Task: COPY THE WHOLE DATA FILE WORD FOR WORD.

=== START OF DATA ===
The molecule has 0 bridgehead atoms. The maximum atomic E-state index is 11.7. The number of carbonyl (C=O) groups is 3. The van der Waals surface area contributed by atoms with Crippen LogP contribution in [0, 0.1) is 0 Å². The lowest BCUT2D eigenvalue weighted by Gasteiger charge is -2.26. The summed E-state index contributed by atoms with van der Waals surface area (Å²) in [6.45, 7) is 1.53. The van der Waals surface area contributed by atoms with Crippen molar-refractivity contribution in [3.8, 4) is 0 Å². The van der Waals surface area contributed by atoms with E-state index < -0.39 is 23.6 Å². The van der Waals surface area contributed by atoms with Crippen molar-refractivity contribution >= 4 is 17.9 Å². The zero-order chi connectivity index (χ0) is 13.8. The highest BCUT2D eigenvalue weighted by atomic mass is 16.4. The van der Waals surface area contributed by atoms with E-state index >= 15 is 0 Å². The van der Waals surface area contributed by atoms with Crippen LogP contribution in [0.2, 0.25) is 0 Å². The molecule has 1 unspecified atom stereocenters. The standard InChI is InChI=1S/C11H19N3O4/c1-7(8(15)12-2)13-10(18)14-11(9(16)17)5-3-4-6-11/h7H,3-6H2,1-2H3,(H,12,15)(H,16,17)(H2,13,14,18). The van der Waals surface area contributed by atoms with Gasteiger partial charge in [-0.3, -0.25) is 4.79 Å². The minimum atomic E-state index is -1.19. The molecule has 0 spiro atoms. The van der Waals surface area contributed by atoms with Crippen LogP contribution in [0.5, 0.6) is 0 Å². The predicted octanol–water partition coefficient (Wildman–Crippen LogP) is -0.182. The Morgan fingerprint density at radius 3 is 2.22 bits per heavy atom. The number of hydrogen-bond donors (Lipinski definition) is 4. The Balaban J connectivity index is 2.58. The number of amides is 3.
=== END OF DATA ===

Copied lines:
The molecule has 0 bridgehead atoms. The maximum atomic E-state index is 11.7. The number of carbonyl (C=O) groups is 3. The van der Waals surface area contributed by atoms with Crippen LogP contribution in [0, 0.1) is 0 Å². The lowest BCUT2D eigenvalue weighted by Gasteiger charge is -2.26. The summed E-state index contributed by atoms with van der Waals surface area (Å²) in [6.45, 7) is 1.53. The van der Waals surface area contributed by atoms with Crippen molar-refractivity contribution in [3.8, 4) is 0 Å². The van der Waals surface area contributed by atoms with E-state index < -0.39 is 23.6 Å². The van der Waals surface area contributed by atoms with Crippen molar-refractivity contribution >= 4 is 17.9 Å². The zero-order chi connectivity index (χ0) is 13.8. The highest BCUT2D eigenvalue weighted by atomic mass is 16.4. The van der Waals surface area contributed by atoms with E-state index >= 15 is 0 Å². The van der Waals surface area contributed by atoms with Crippen LogP contribution in [0.2, 0.25) is 0 Å². The molecule has 1 unspecified atom stereocenters. The standard InChI is InChI=1S/C11H19N3O4/c1-7(8(15)12-2)13-10(18)14-11(9(16)17)5-3-4-6-11/h7H,3-6H2,1-2H3,(H,12,15)(H,16,17)(H2,13,14,18). The van der Waals surface area contributed by atoms with Gasteiger partial charge in [-0.3, -0.25) is 4.79 Å². The minimum atomic E-state index is -1.19. The molecule has 0 spiro atoms. The van der Waals surface area contributed by atoms with Crippen LogP contribution in [0.5, 0.6) is 0 Å². The predicted octanol–water partition coefficient (Wildman–Crippen LogP) is -0.182. The Morgan fingerprint density at radius 3 is 2.22 bits per heavy atom. The number of hydrogen-bond donors (Lipinski definition) is 4. The Balaban J connectivity index is 2.58. The number of amides is 3.